A geeky girl living in the big city, making her way, the only way she knows how... no wait, that's The Dukes of Hazzard. Who am I again? Oh yeah, a pop culture obsessed writer, publishing person, and occasional nerd. And I'm getting married. I talk about that, too.

Friday, September 29, 2006

It totally counts

As blogging if I quote someone else, right? Via Matt, who used to be Blatantly Obvious, and now just sits at home and writes novels, a link to a speech Clive Barker gave on "genre" at FantasyCon 2006, which was mentioned at last night's Neil Gaiman/John Hodgman nerdfest (I jest, but I'm oh-so-very sad to have missed it). My favorite part:
I think we should cancel the word genre, I think we should throw the word genre out. We are not a genre, which suggests a small or perhaps even somewhat besieged condition -- we are a continent and, actually most of the smaller things which came along afterwards like naturalism, realism, these things are a mere 200 years old, to pick up Ramsey's word, they are striplings. How long has naturalistic fiction been around -- maybe 300 years?

We are in a tradition which began, we may assume, around campfires as stories were told and gods were made and goddesses were worshipped and the fundamentals, the primal concerns of human beings, were laid out. Fuck genre -- this isn't about genre, this is about the fact that we are writing and painting and making in film form expressions of the profoundest issues of the human heart!
Go read the whole thing, and then, if you're looking for more to read, go read John Hodgman's blog. You'll thank me.

As for me, I'm heading out tonight to Astoria to try to sneak up on Costas again, and have dinner (and eyebrow plucking) with Famous Author Friend MJ. Tomorrow I attempt to pack... then unpack when I realize there's NO WAY I will fit everything into my bags, then repack again.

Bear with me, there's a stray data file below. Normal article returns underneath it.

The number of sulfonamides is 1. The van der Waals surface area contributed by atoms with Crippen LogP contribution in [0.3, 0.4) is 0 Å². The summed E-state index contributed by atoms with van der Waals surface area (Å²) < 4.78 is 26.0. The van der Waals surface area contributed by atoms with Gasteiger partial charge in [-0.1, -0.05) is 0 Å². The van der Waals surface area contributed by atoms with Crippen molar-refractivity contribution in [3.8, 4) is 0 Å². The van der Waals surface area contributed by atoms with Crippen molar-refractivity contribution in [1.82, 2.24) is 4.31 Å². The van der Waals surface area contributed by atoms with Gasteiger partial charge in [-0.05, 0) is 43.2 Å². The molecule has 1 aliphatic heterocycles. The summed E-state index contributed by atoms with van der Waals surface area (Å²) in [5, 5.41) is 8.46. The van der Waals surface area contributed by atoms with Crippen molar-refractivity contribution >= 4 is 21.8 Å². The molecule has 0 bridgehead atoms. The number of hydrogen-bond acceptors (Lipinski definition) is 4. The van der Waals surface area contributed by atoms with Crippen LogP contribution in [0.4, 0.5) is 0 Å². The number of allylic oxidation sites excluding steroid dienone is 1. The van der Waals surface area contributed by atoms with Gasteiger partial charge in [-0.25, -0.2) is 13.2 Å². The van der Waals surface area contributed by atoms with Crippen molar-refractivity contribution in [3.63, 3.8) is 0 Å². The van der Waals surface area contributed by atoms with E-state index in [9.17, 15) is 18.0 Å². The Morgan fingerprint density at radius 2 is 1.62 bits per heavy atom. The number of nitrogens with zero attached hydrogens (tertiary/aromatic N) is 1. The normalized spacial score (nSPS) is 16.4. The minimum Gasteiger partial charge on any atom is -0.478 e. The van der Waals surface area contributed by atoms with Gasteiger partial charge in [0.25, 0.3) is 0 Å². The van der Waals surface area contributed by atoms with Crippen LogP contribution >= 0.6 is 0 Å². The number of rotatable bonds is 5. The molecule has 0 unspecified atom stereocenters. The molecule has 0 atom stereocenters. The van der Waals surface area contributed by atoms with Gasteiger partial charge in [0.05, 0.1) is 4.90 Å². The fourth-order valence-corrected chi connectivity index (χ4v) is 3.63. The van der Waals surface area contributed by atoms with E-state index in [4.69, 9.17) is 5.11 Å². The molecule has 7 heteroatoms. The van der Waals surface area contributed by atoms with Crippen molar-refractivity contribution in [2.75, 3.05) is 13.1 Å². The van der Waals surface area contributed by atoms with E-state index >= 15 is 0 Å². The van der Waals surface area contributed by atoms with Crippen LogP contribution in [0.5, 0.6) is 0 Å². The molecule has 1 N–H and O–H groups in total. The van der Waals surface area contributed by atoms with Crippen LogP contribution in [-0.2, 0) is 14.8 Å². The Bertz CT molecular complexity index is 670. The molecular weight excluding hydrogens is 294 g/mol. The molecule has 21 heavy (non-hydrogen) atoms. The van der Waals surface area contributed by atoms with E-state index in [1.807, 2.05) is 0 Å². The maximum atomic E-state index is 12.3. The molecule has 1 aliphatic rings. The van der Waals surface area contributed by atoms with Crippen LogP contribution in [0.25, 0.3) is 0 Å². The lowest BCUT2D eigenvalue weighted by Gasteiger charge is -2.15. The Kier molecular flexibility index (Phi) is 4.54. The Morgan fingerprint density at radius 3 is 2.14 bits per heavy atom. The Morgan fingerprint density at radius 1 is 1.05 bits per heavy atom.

Oh, and watch Ugly Betty. Apparently, it's pretty good.

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Blogger ***Dave Hill said...

"Genre" made a certain measure of sense when, say, sf/fantasy books were hard to find as hen's teeth, except in large book stores.

But nowadays, I can wander into my local Safeway, or a "news stand" at the airport, and find plenty of sf/fantasy books, should I choose (and I occasionally do). The genre ghetto has been broken.

I do have to say I do appreciate the segregation by standard "genres" -- sf/fantasy, mystery, etc. -- to help me zero on on what I'm looking for. I dread "fiction" sections (hmmmm, isn't "fiction" just a genre?), since the ratio of "stuff I want to read" vs "stuff I have no interest in reading" drops from 1:50 to 1:500.

Use of genre as a demeaning or ghettoizing term is passe. Maybe we need a better term, less laden, to replace it. But used as a classification description -- even though there are some books that cross those classifications (and, hey, should be available in all the groups they belong!), it's still useful to the consumer.

9/30/2006 1:04 PM


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